Tuesday, March 22, 2005

Letter commentary

Well, it seems the Green candidate in Vauxhall can declare himself as such in the letters pages of the South London Press. I find his idea that they should put up a statue to CLR James in Brixton interesting. I know the connexion is obvious, James spent his final years there, but why should Greens - who deliberately and consciously support capitalism - want to errect a statue to someone whose avowed aim was to abolish it.

James was a Trinidadian Marxist, originally joining the ILP in the 1930's he became a Trotskyist - and quite a prominent one, too. He rose within the ranks of Trotskyism to be a confident of the Grand Old Man himself, dealing with 'The Negro Question' - in the 1940's he broke with Trotskyism over the issue of the continued existence of capitalism - albeit a state managed form - in the Soviet union. He further went on to reject his old allegiance to Romantic notions of revolution and vanguards, in favour workers' councils and conscious majoritariuan revolt.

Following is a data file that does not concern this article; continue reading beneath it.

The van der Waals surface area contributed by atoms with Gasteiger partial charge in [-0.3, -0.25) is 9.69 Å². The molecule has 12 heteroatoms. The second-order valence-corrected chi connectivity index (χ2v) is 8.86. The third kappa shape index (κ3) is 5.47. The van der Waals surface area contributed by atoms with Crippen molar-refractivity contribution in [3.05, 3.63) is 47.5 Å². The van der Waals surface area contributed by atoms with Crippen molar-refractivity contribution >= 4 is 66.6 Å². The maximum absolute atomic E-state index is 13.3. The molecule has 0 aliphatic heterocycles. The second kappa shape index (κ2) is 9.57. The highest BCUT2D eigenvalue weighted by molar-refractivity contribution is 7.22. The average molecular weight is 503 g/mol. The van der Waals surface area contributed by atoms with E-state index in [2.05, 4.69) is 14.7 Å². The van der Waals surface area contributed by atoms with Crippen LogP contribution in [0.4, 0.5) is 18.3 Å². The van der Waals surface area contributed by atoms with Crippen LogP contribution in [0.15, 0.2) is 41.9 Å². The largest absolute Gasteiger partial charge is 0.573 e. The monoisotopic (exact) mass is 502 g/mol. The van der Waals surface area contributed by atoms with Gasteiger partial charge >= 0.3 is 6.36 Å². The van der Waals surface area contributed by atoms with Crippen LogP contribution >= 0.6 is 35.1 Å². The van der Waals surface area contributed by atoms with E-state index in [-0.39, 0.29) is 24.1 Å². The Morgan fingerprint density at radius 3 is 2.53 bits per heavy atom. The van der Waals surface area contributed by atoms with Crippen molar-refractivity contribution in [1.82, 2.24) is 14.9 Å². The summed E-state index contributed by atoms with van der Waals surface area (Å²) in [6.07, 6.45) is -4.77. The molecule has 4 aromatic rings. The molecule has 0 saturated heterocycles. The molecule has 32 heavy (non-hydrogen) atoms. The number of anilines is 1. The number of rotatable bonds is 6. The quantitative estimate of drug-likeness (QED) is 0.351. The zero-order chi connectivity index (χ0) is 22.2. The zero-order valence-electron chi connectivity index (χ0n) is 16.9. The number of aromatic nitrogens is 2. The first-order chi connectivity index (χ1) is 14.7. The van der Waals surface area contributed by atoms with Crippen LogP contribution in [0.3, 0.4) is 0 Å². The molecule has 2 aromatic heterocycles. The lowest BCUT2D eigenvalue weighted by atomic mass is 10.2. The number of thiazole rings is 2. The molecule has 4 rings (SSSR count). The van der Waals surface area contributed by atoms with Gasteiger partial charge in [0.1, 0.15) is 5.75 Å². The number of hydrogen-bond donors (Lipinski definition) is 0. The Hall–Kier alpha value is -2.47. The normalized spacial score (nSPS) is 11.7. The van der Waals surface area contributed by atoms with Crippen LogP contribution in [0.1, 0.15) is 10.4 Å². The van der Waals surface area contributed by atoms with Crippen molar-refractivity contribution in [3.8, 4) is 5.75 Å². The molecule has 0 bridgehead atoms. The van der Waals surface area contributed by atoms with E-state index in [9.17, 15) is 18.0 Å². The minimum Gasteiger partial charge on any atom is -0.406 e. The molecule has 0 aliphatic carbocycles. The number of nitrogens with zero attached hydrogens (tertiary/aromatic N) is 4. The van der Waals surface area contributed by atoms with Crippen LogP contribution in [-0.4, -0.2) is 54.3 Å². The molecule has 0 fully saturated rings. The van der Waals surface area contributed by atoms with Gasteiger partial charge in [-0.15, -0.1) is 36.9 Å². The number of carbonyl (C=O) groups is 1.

While there are many things with which we would disagree with him - such as his support for national liberation movements, for Fidel Castro, etc.- on rejection of elite revolutionary leaderships at least we'd agree. In fact, we'd probably go as far as to suggest that rather than errect a statue to him, the best way to remember his contribution would be to abolish capitalism by our own hands, together. But then, that might be why pro-capitalists would prefer to errect a statue.

A lot of his work can be found here

1 comment:

ajohnstone said...

And lets not forget that CLR James did learn something from the Socialist Party as this quote indicates
“But it should be noted that Marx and Engels and Lenin did
use the words Socialism and Communism interchangeably, at
other times making a distinction between Communism as the
highest stage of Socialism. For an able study on the use of the
words at different times by Marx, Engels and Lenin see The
Socialist Standard, August, 1936”.
CLR James, World Revolution 1917-1936, chapter 5,
footnote 4, 1937.